First of all, we must reclaim justice as an integral part of our identity as followers of Jesus. It is not a separate sphere of action; it is not a call to which only certain people and prophets must pursue; it does not stand in contradistinction with piety, spiritual disciplines, or worship.
When we follow Jesus, we are pursuing lives of justice, which orients us to all areas of human activity.
In scripture, there are two Hebrew words for justice: tzedekah and mishpat. These words get alternatively translated as “justice” and “righteousness,” and are shown to have roughly the same meaning. And in fact, in the Greek New Testament, there is simply one word used interchangeably for both.
The best scriptural definition for justice, then, is righteousness, which means simply “to be in right relation with.” Justice is a relational word! When justice is done, then right relationships exist between individuals, communities, cities, and nations. Things are set right, things become what they were meant to be in relation to each other.
Justice is never an abstract concept; it can be seen concretely when people treat each other with dignity and respect, or as Jesus would put it, with love.
This is why every part of our lives is a justice issue. The things we teach our children orient them to a certain relationship with others and the world; the prayers we pray strengthen our relationship with God; the worship we engage in impacts our relationship with fellow members in the pews. Everything is about justice, because human existence is a dense network of relationships.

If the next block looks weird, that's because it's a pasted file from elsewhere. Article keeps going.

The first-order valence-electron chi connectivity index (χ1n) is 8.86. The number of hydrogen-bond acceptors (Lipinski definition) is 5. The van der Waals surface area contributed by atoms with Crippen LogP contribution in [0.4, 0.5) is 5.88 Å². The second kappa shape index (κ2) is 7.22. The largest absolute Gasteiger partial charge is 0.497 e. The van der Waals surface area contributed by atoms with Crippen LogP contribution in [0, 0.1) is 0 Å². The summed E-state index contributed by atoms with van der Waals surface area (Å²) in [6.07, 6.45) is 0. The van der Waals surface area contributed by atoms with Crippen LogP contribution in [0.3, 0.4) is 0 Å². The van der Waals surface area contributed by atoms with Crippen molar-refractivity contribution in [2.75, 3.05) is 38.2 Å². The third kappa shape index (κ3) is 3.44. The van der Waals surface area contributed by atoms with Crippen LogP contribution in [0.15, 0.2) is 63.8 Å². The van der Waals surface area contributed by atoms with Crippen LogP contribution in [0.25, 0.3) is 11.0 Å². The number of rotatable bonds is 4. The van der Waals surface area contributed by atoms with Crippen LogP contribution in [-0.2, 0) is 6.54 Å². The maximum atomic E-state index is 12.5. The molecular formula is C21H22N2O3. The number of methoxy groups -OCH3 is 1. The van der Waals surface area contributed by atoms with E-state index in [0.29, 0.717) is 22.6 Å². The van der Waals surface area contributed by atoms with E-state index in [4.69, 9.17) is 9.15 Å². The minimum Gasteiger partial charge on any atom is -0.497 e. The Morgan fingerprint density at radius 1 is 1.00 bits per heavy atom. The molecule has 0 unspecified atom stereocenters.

In his book, Walking With the Poor: Principles and Practices of Transformational Development, Bryant L. Myers argues that the nature of poverty is essentially relational: “Poverty is the result of relationships that do not work, that are not just, that are not for life, that are not harmonious or enjoyable. Poverty is the absence of shalom in all its meanings.”
By introducing the word shalom into the conversation, Myers brings a different scriptural word into play, one which I believe could transform the conversation. Shalom is a beautifully rich Hebrew word which encompasses everything we could possibly want to say about justice. It is translated peace, wholeness, fullness, and wellbeing. It is used, to this day, as a greeting as well as a benediction. Shalom is both the goal of all life and the promised future, as well as the kind of life which we, as followers of Christ, have access to right now. Shalom is, essentially, the kingdom of God, which is both now and not yet.
Shalom is being in right relationship — with everything and everyone!